It’s an increasingly important story, and scientists are starting to express something akin to alarm. The Sacramento Bee quoted California’s chief hydrologist: “It just hangs on and on and on,” he said, referring to the high pressure system that won’t budge, sending storms to the north and south of us. KQED-FM today featured a top NASA climatologist and an official from the California Department of Water Resources, and I don’t think I’m exaggerating when I say you could hear extreme concern in their voices. The Water Resources lady reminded us that the absence of precipitation doesn’t mean only that reservoirs are under pressure; actually, they’re in pretty good shape, thanks to last year’s snowmelt from the Sierra. No, the immediate problem is in industries that rely on instant water from the sky, such as grazing. Cattle need to eat pasture grasses. With no rain, the winter grasses are drying up. Bloomberg News today reported “short-term Severe Drought” in parts of California, “as impacts to forage conditions in rangeland areas are significant.” Not only that: “Wildland fire awareness is increasing in California as well.”
Wildfires in January?
There are implications for grapes, too. “…if the warm, dry spell continues, it could cause an ‘early bloom’ on apple trees and grapevines, exposing the tender green plant tissue to possible frost damage,” the Santa Rosa Press Democrat reported.
But change might finally be coming. Just yesterday, the weather people are saying the pattern could break by next week, with “significant changes in flow over the Eastern Pacific” that “should allow a series of storm systems to track across the North State.” That’s great news for crops and water supplies, and I know I should be glad. But in a way, I’m sad. It’s been so great enjoying the Springlike weather. In Oakland, when you get in a sunny place out of the wind around 2 p.m. (the warmest part of the day), it actually feels hot on your skin, like summer. Gus has been loving it. He doesn’t like rain. Neither do I. But we’ll be thankful when Old Man Winter returns.
All of the 2009 Pinot Noirs aren’t out yet. I’d say about three-quarters are, enough to stand back and look at this vintage more objectively than we were able to at the time, when there was so much hype.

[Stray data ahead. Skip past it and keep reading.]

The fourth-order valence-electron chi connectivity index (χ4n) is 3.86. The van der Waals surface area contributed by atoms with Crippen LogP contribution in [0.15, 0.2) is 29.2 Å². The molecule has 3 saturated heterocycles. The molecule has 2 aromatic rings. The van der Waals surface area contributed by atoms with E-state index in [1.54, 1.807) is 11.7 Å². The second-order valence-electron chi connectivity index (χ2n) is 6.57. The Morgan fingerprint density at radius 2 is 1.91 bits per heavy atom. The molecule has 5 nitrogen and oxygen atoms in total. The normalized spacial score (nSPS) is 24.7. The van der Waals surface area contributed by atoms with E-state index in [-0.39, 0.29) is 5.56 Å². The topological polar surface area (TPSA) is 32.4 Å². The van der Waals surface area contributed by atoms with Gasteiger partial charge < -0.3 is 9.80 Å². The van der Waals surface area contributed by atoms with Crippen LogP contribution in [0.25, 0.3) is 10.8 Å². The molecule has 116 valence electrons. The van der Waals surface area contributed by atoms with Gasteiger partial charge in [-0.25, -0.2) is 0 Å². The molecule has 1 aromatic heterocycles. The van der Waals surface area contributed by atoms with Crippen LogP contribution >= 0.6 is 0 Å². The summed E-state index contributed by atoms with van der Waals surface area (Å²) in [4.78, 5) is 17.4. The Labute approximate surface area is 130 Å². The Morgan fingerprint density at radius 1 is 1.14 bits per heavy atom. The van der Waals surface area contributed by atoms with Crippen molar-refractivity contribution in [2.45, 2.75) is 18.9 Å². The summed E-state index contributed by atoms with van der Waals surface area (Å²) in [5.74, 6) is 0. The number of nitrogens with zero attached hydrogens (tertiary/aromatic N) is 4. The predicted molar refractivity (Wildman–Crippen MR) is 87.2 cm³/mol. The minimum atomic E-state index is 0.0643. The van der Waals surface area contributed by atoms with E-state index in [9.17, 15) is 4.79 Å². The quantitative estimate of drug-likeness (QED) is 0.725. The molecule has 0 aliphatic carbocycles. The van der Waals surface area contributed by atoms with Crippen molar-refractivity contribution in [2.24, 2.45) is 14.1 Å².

It was a mild summer–some would say cool–which delayed ripening, especially of the seeds. By Fall, the grapes were increasing in sugar, but remained physiologically unripe. Vintners began to worry that the rains would arrive before they could pick their Pinot Noir, but that turned out not to be the case. The rains did arrive, bigtime, in the second week of October, but by then, nearly all of the Pinot had been picked.
I’ve now tasted about 500 2009 Pinot Noirs (from California, of course), and after reviewing my notes, I can say with certainty that 2009 was in fact a great Pinot Noir vintage. I’m talking about the top houses, of course. In general it is completely impossible to get a good Pinot Noir for less than $20, or even $30. However, that doesn’t mean that all expensive Pinot Noir is worth it. Pinot Noir of all varieties is the hardest to get right because it’s the most delicate and transparent of grapes and wines. Anything that went wrong is immediately apparent, usually in the nose. You don’t even have to taste a poorly made Pinot Noir to recognize its faults, which include unripeness (in the form of green tannins and vegetal notes), heaviness of texture or just plain thinness of fruit. Fortunately, residual sugar, of the kind sometimes seen in fuller bodied red wines like Zinfandel and Merlot, is rarely a problem in Pinot Noir.
It’s more difficult to say which region prevailed in 2009 because the numbers are so lopsided. There’s reason to believe Anderson Valley did well, but there are so few wines from there compared to, say, the Russian River Valley that it’s apples and oranges. Most of my top-scoring Pinots are from Sonoma County, and specifically from the Russian River Valley and Sonoma Coast appellations, although a clutch of Copains from the Anderson Valley blew me away. They clocked in at 13.7% of alcohol by volume, which is another key to the success of the vintage: alcohol levels were down by as much as a half percent in many wines. The Williams Selyems hovered around 14%. Merry Edwards ranged from 13.9% to 14.5%, while a stunning Failla Keefer Ranch was 13.9% and Dutton-Goldfield’s Freestone Hill Vineyard was just 13.5%. Yes, there were outliers, such as Roessler’s Hein Family Vineyard, from Anderson Valley, that measured a full 15%. But these high alcohol wines were the exception rather than the rule in 2009.